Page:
MMS Blog

By: Udo Jahn 2/26/2020

Can the Skills Gap Be Solved?

Can the Skills Gap Be Solved?

Like many of you, I am seriously concerned about the skills gap — a term that basically means there is a higher demand for skilled people than those available to meet this demand. Unless you are a one-person shop, the skills gap is already affecting you, and it will only get worse. This issue is all over the news; all I hear these days is that it is hard to find good skilled employees.

Upon investigation and speaking to many others in industry, I think I may have come upon the reason for this: We are not training enough people to meet the needs of the machining industry. It seems that metalworking trades have seemingly been taking out of many high schools due to budget issues. This is very true where I live.

CNC Machine Shop Captures Its Conversations

If you want to know how well a machining job shop is doing at communication, talk to the people who do the estimating and quoting. Although every function in a shop calls for the exchange of timely, reliable information, the quoting and estimating processes are especially dependent on getting all the right information from the right sources at the right time. A prompt and accurate quote can’t be prepared without input from others with critical insights into machining processes, cutting tool considerations, workholding and fixturing options, CNC programming strategies, and the work of other inside collaborators. Even for the most expert and experienced quote preparers, the challenge of information gathering and processing can be difficult.

This was the situation at C&M Precision Tech, a provider of CNC lathe machining, Swiss-type machining and other precision machining services. Located in Hudson, New Hampshire, C&M has customers in a range of industries — aerospace, defense, medical and electronics to name a few — all having in common the requirement for high-precision components, especially round parts as large as 4 inches in diameter and 9 feet in length.

New CMMs Gather More Data, Faster, for Automotive QC Department

To upgrade the inspection capabilities of its measurement laboratory, the quality department at the Chassis & Safety division of automotive equipment manufacturer Continental, located in Veszpren, Hungary, invested in two LK Metrology Altera multi-sensor coordinate measuring machines (CMMs). Continental needed a high-capacity system capable of rapid inspection cycles combined with fast surface scanning and accurate feature measurements, the aim being to gain more comprehensive insight into the company’s products. These products range from electronic and hydraulic brake and chassis control systems to wheel and engine speed sensors, airbag electronics and electronic air suspension systems.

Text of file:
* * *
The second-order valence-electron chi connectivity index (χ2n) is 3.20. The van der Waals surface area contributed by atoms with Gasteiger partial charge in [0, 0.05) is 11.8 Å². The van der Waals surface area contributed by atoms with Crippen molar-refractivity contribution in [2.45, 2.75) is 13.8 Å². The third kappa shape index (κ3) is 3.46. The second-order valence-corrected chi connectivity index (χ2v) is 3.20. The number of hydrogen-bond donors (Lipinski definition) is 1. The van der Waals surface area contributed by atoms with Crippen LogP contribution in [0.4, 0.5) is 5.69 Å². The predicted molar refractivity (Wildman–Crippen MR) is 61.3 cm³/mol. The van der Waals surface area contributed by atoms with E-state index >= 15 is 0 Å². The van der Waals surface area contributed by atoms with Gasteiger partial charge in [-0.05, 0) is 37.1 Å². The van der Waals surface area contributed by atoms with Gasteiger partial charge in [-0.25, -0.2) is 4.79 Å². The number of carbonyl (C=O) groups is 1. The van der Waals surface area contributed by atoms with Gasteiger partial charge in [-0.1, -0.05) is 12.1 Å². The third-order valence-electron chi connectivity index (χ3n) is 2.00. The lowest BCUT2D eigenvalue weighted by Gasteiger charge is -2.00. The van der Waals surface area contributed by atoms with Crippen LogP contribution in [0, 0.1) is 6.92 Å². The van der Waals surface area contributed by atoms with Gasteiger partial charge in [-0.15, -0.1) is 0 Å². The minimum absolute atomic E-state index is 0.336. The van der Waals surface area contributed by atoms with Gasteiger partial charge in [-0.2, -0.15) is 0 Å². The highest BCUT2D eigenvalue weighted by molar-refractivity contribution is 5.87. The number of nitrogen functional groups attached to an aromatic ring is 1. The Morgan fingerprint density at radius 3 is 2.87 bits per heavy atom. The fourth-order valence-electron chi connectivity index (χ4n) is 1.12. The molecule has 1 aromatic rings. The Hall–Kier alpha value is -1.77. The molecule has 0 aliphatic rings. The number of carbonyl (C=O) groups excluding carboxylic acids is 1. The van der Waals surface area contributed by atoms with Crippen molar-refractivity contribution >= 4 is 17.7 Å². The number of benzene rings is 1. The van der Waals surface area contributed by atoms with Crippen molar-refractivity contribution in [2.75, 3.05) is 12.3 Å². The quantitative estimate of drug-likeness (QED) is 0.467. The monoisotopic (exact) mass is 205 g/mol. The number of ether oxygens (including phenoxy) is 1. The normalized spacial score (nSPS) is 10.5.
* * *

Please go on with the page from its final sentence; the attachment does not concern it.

The quality department processes approximately 1,600 inspection reports per year, each consisting of about 20 measured parts. But Continental needed to gain quicker, more comprehensive insight and obtain more information per report.

Small Shop Achieves Logistical Autonomy with MES

Laser subcontractor AFDL operates with between five and eight employees at any given time. A small shop like this might not be the first context that comes to mind when it comes to the trends of Industry 4.0 and data-driven “smart production.” But implementing the Workplan manufacturing execution system (MES) in conjunction with Radan sheet metal CAD/CAM software — both systems from Hexagon Manufacturing Intelligence — enabled the company to achieve gains by moving into a more autonomous mode of operation. 

Focusing on laser cutting of 0.2- to 25-mm-thick sheet metal, French company AFDL has also developed its capabilities in bending and welding, producing stainless steel tables for the furniture industry and working for pharmacies and the public sector. After recent growth, the company now produces as many as 50 orders a day, comprising individual unit parts as well as large series.

Rotary Broaching: Making Hard Materials Look Easy

High-production CNC machining environments often rely on small process improvements to save a lot of money on a given job. The economies of scale simply mean that shaving a few seconds off a cycle will lead to shaving hours off the total time needed to machine all the parts. However, just as savings can add up in a high-production environment, so can costs. This is often a major hurdle in the production of medical-grade screws.

Medical screws can provide a challenge to manufacturers, as they join the scale of high-production jobs with the challenges of working with difficult materials. Using metals such as titanium and high-strength, low-nickel alloys like BioDur 108, medical screws often demand robust cutting tools in order to make any cuts at all, and even then tool life can suffer. When production volumes are high, the added tooling costs can rocket to tens of thousands of dollars per year, if not more. For screws requiring rotary broaching, the costs are especially prohibitive.